Faking it before making it
Typical mistake many startups do is engineering idea before validating to learn whether it'd solve the problem. Obvious approach, also another mistake, is to run in a shorter sprints, demo, & get feedback till team realizes that features doesn’t seems delightful or satisfactory. Consequently, the app isn't often used by many as predicted once shipped. Speaking of learning, experimenting with a fake app to validate the idea is a cheaper, faster, a smarter strategy that's worth investing therefore.
What's there to validate about your ideas? What are the cheaper, smarter, and faster ways to engage with users to decide what a good idea is and what a stupid idea is? Let's meet to learn some of the pragmatic ways to validate your ideas before putting everything to leap-of-faith.
I had been introducing some of these tactics to many product teams, forums such as IIBA, Google Business Group events during last few years and now that entrepreneurship and startups has become one of the buzzwords, I am pleased to learn new methods that audience has to share.
Outline/structure of the Session
The session is timeboxed approximately 40 minutes. As to begin with I will be upfront about the typical mistakes we repeatedly do when building apps and share some of the real-life experience of failures. I will be sharing some of the quotes from the customers I had been working and will branch out to the next discussion point about figuring out ways to fake before engineering apps. I will be talking mostly about tactics such as landing pages, audience building, fake doors, and wizard of Oz tried at some of the products and startups I worked with. I'd hope to discuss why we chose those methods to fake some of the functionalities during the session and would like to engage with the audience to share some of the approaches they may have tried out to validate and learn about what's hot and what's not about their app ideas.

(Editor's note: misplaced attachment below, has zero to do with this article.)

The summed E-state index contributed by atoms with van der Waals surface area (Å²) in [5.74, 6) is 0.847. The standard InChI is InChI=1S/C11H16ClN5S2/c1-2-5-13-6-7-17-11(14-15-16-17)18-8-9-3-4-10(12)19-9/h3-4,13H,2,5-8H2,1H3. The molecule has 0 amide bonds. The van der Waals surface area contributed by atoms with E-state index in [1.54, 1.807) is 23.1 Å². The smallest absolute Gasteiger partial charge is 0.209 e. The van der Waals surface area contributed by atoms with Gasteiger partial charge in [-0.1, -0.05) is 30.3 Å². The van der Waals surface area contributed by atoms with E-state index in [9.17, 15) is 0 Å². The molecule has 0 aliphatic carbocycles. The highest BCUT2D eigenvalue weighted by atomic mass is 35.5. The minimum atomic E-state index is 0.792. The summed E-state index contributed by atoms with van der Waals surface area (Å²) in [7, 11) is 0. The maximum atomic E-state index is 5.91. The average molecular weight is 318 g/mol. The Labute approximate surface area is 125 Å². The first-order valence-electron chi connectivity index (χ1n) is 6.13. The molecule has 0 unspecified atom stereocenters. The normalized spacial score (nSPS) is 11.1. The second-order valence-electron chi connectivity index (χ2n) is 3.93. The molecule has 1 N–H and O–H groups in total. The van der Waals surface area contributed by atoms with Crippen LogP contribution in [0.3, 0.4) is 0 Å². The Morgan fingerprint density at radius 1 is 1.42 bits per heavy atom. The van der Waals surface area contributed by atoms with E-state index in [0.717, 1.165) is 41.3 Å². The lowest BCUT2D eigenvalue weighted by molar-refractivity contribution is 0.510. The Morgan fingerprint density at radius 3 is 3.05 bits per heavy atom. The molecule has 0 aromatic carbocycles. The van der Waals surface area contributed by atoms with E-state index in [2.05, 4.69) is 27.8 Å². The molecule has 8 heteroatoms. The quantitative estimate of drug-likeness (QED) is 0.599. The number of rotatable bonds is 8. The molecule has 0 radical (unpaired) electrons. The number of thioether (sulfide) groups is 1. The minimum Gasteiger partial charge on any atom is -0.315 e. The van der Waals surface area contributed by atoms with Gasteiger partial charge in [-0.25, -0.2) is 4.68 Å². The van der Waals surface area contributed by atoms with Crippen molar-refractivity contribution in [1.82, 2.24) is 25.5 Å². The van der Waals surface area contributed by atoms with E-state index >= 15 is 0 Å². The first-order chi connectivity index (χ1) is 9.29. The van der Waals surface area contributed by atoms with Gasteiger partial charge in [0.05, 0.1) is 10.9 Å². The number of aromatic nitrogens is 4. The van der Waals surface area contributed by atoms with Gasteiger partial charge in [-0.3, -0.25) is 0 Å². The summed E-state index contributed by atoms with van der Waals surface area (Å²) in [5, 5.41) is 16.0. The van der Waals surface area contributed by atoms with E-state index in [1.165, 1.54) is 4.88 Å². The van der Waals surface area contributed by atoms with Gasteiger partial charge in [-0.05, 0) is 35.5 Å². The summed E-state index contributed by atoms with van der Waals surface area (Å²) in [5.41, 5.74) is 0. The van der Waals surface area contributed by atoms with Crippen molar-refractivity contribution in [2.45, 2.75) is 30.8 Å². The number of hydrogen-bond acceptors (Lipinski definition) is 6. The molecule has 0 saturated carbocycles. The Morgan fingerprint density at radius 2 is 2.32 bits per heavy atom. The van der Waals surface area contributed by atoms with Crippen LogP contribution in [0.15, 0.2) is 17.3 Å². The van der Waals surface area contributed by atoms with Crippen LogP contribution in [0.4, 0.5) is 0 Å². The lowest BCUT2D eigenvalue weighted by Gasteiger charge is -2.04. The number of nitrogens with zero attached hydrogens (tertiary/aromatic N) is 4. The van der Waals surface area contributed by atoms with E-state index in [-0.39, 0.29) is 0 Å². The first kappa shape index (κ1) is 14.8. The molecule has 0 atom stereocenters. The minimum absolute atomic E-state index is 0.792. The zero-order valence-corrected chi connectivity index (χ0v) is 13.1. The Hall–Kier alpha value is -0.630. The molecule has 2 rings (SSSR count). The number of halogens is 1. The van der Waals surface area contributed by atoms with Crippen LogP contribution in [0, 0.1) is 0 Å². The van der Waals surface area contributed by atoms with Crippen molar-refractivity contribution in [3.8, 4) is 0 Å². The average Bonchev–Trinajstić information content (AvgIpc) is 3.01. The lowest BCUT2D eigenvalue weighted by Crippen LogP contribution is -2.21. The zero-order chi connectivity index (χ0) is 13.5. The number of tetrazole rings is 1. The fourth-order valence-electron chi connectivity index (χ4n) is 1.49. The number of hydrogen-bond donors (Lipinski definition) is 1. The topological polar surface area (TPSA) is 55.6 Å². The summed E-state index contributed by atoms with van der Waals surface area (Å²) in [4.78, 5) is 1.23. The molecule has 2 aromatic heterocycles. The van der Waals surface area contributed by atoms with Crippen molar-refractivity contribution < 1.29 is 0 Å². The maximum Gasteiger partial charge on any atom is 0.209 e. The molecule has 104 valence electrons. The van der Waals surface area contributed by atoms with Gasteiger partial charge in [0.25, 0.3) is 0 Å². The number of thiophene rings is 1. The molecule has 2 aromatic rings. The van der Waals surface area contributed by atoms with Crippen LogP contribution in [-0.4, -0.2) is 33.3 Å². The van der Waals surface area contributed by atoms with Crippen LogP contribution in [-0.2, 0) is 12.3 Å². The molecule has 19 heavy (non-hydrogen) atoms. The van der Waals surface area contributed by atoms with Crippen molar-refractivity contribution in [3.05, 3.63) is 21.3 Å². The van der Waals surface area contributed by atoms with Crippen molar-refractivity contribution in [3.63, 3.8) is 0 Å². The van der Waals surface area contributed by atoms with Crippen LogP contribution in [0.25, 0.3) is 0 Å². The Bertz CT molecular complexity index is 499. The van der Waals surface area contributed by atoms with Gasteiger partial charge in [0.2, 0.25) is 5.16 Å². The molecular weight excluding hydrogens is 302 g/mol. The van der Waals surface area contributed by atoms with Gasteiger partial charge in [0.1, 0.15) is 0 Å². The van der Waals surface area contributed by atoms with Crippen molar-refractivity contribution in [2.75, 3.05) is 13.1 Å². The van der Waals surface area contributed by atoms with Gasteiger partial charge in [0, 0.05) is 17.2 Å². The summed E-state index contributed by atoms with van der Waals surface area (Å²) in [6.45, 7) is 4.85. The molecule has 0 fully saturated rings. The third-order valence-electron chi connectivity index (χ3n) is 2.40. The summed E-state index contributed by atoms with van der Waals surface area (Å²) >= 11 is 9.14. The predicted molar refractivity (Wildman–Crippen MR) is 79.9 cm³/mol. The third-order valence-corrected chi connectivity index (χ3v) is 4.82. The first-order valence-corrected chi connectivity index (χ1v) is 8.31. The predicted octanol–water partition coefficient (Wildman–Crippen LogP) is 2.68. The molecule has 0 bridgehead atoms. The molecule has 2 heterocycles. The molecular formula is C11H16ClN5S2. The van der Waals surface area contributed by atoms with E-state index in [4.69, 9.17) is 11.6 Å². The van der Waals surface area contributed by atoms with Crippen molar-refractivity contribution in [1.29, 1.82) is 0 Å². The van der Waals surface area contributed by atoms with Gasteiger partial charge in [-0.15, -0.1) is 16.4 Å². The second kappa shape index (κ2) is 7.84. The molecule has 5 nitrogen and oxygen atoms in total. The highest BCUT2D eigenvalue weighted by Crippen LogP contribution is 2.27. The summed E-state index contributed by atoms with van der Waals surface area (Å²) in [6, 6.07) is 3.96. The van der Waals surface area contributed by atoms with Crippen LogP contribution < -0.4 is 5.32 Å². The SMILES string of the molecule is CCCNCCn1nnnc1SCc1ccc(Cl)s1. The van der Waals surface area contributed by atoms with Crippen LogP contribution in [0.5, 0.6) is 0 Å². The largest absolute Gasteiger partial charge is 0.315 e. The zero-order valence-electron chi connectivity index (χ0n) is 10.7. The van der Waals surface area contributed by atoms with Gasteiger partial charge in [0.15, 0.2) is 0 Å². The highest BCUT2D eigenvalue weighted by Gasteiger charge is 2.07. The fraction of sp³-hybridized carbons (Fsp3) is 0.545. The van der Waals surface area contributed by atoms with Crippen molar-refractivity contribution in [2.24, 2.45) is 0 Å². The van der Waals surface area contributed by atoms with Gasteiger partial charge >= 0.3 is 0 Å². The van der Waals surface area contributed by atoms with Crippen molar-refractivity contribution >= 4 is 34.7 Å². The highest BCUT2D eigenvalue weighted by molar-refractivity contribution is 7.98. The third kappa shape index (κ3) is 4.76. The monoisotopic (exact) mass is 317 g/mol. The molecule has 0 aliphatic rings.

This presentation carries some of the pragmatic ways to validate your app ideas and features quickly and cheaply. It is ideal not only for engineers and designers but also for those who doesn't have prior knowledge on programming. The knowledge and the experience gathered from several product teams and startups I worked during last couple of years that are based on mobile-first.
Startups and Lean enthusiasts. Engineers and Designers. Business Analysts and those who mingle with requirements. Those who doesn't have prior knowledge on programming and those who don't like coding.